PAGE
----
Environmental ApprovalTests

Background

A while ago I wrote a post about a tool called ApprovalTests. I've included it in my workshop on unit testing Umbraco, and people are amazed at its usefulness. Having Visual Studio pop a diff in your face when stuff breaks is a real timesaver. However, when I ran the workshop at CodeGarden 18, I realized people were concerned that their tests would be impossible to run in CI environments and the like. Not to worry - ApprovalTests have you covered. (Pun intended)

Environmentalism

When declaring reporters with ApprovalTests, you can specify multiple reporters. That's not all. The reporters have an extensive API on them, which caters for us tailoring everything. There is one particularly interesting interface on all "diff-reporters" named IEnvironmentAwareReporter.
The VisualStudioReporter one has a nice little one-liner implementation:

public override bool IsWorkingInThisEnvironment(string forFile)
{
    return OsUtils.IsWindowsOs() && base.IsWorkingInThisEnvironment(forFile) && LaunchedFromVisualStudio();
}

The last function call there checks if the current process is a descendent of devenv.exe. If it isn't, execution will just be passed to the next reporter in the chain. So there! It won't break your CI build.

But what do we want in our CI build, then? Probably a regular WhateverUnit assertion. I use NUnit, so that'll be our example.

Falling back

Take this little test. I approved the result for seed 1, and we'll examine the output for an invalid result by swapping to 2:

[TestFixture]
[UseReporter(typeof(VisualStudioReporter))]
public class When_Running_In_Different_Environments
{
    [Test]
    public void Delegates_To_Most_Appropriate_Reporter()
    {
        var rnd = new Random(1);
        var items = Enumerable
            .Range(0, 10)
            .Select(x => rnd.Next());
        Approvals.VerifyAll(items, "");
    }
}

Let's change the seed to 2 to fail the test:

var rnd = new Random(2);

Now if we run the test with NUnit3-Console.exe, we'll get an exception saying that ApprovalTests can't find Visual Studio:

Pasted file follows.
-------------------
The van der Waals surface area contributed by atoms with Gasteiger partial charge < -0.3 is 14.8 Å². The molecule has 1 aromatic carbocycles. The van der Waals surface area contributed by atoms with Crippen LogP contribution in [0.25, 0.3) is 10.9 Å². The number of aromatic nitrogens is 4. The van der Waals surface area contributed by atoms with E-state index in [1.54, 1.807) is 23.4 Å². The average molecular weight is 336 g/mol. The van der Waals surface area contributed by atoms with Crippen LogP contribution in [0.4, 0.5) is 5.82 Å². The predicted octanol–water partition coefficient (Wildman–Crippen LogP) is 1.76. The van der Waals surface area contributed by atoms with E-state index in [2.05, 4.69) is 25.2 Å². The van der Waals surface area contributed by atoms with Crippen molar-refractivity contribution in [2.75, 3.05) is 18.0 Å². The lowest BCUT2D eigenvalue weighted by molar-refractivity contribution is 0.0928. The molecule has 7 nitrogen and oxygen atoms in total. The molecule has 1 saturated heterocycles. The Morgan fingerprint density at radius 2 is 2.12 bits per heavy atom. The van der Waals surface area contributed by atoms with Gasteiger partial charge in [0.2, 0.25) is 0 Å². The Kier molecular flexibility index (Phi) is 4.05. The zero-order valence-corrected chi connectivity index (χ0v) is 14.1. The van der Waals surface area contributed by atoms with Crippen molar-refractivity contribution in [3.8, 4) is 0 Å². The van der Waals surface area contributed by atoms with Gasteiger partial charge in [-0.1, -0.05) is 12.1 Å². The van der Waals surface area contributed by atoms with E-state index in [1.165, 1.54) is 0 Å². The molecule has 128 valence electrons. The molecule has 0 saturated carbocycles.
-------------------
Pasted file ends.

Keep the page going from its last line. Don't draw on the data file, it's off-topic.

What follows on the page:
nunit3-console.exe .\bin\debug\environmentaltests.dll

...
1) Error : EnvironmentalTests.When_Running_In_Different_Environments.Delegates_To_Most_Appropriate_Reporter
System.Exception : Couldn't find Visual Studio at
at ApprovalTests.Reporters.GenericDiffReporter.Report(String approved, String received) in C:\code\ApprovalTests.Net\ApprovalTests\Reporters\GenericDiffReporter.cs:line 142
...

It sounds worse than it is. ApprovalTests insists that it has something to do. We can add a reporter to the fixture to fix it:

[TestFixture]
[UseReporter(typeof(VisualStudioReporter), typeof(NUnitReporter))]
public class When_Running_In_Different_Environments

Now when we run the test, we get a pure assertion failure:

1) Failed : EnvironmentalTests.When_Running_In_Different_Environments.Delegates_To_Most_Appropriate_Reporter
Expected string length 165 but was 162. Strings differ at index 6.
Expected: "[0] = 534011718\n[1] = 237820880\n[2] = 1002897798\n[3] = 165700..."
But was:  "[0] = 1655911537\n[1] = 867932563\n[2] = 356479430\n[3] = 211537..."
-----------------^

Notice it didn't even mention Visual Studio. Going back into our favorite IDE will start popping diffs again, and the NUnit one will govern the output.

Cleaning up

So should we go around declaring at least two reporters on all our fixtures, then? Luckily not. There are two more tricks that are nice to know.

First, the reporter attribute is found by iterating up the inheritance hierarchy. It can be defined as high up as all your [assembly:XAttribute] metadata. You can create a file in your test project root called ApprovalsConfig.cs for instance. Within it, you declare your reporters on the assembly level:

using ApprovalTests.Reporters;

[assembly:UseReporter(typeof(VisualStudioReporter), typeof(NUnitReporter))]

The second is that you might not want the NUnit assertion when you run in VS (for some reason), or maybe some other tool might be in your way. You might even want composite reporters. In any case, it also makes for a bit nicer setup if you implement the FirstWorkingReporter class:

public class EnvironmentReporter : FirstWorkingReporter
{
    public static readonly EnvironmentReporter INSTANCE = new EnvironmentReporter();

    public EnvironmentReporter()
        : base(
            VisualStudioReporter.INSTANCE,
            NUnitReporter.INSTANCE
        )
    {
    }
}

With it, we can change our UseReporter to be:

[assembly:UseReporter(typeof(EnvironmentReporter))]

Now the first reporter to confirm its environment is executed, and the rest are ignored. You might want to keep the NUnit one around, though. In that case, you can implement MultiReporter in the same way - which coincidentally is the same that UseReporterAttribute does.

I encourage you to go have a look at all the built-in reporters and get some inspiration for even more helpful reporting.

I'd rejoice for any cool usages in the discussion thread. :)

Author

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